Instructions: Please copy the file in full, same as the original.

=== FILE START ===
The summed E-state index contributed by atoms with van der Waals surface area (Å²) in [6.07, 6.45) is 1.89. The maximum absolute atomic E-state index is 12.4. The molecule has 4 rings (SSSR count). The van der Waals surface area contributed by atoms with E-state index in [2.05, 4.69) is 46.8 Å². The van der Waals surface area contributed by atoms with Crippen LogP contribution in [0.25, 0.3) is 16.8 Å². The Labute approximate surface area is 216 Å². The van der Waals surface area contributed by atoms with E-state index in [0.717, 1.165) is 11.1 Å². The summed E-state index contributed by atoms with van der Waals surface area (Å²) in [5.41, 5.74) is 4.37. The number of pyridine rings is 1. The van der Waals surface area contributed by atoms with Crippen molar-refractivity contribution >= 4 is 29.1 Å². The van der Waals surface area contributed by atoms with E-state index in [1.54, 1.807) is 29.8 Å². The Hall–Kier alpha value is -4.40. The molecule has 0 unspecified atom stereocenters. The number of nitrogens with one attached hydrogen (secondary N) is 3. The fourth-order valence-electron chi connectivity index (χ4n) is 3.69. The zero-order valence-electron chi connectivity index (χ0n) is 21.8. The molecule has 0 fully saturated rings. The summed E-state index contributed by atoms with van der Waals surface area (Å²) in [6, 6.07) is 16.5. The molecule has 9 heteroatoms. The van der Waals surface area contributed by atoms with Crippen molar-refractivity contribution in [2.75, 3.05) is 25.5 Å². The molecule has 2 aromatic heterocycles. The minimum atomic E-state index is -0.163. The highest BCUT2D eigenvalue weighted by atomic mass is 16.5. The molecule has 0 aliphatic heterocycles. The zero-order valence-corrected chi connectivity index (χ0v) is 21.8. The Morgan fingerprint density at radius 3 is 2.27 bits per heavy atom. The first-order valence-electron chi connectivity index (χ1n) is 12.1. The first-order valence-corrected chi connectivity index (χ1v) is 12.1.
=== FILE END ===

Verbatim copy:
The summed E-state index contributed by atoms with van der Waals surface area (Å²) in [6.07, 6.45) is 1.89. The maximum absolute atomic E-state index is 12.4. The molecule has 4 rings (SSSR count). The van der Waals surface area contributed by atoms with E-state index in [2.05, 4.69) is 46.8 Å². The van der Waals surface area contributed by atoms with Crippen LogP contribution in [0.25, 0.3) is 16.8 Å². The Labute approximate surface area is 216 Å². The van der Waals surface area contributed by atoms with E-state index in [0.717, 1.165) is 11.1 Å². The summed E-state index contributed by atoms with van der Waals surface area (Å²) in [5.41, 5.74) is 4.37. The number of pyridine rings is 1. The van der Waals surface area contributed by atoms with Crippen molar-refractivity contribution >= 4 is 29.1 Å². The van der Waals surface area contributed by atoms with E-state index in [1.54, 1.807) is 29.8 Å². The Hall–Kier alpha value is -4.40. The molecule has 0 unspecified atom stereocenters. The number of nitrogens with one attached hydrogen (secondary N) is 3. The fourth-order valence-electron chi connectivity index (χ4n) is 3.69. The zero-order valence-electron chi connectivity index (χ0n) is 21.8. The molecule has 0 fully saturated rings. The summed E-state index contributed by atoms with van der Waals surface area (Å²) in [6, 6.07) is 16.5. The molecule has 9 heteroatoms. The van der Waals surface area contributed by atoms with Crippen molar-refractivity contribution in [2.75, 3.05) is 25.5 Å². The molecule has 2 aromatic heterocycles. The minimum atomic E-state index is -0.163. The highest BCUT2D eigenvalue weighted by atomic mass is 16.5. The molecule has 0 aliphatic heterocycles. The zero-order valence-corrected chi connectivity index (χ0v) is 21.8. The Morgan fingerprint density at radius 3 is 2.27 bits per heavy atom. The first-order valence-electron chi connectivity index (χ1n) is 12.1. The first-order valence-corrected chi connectivity index (χ1v) is 12.1.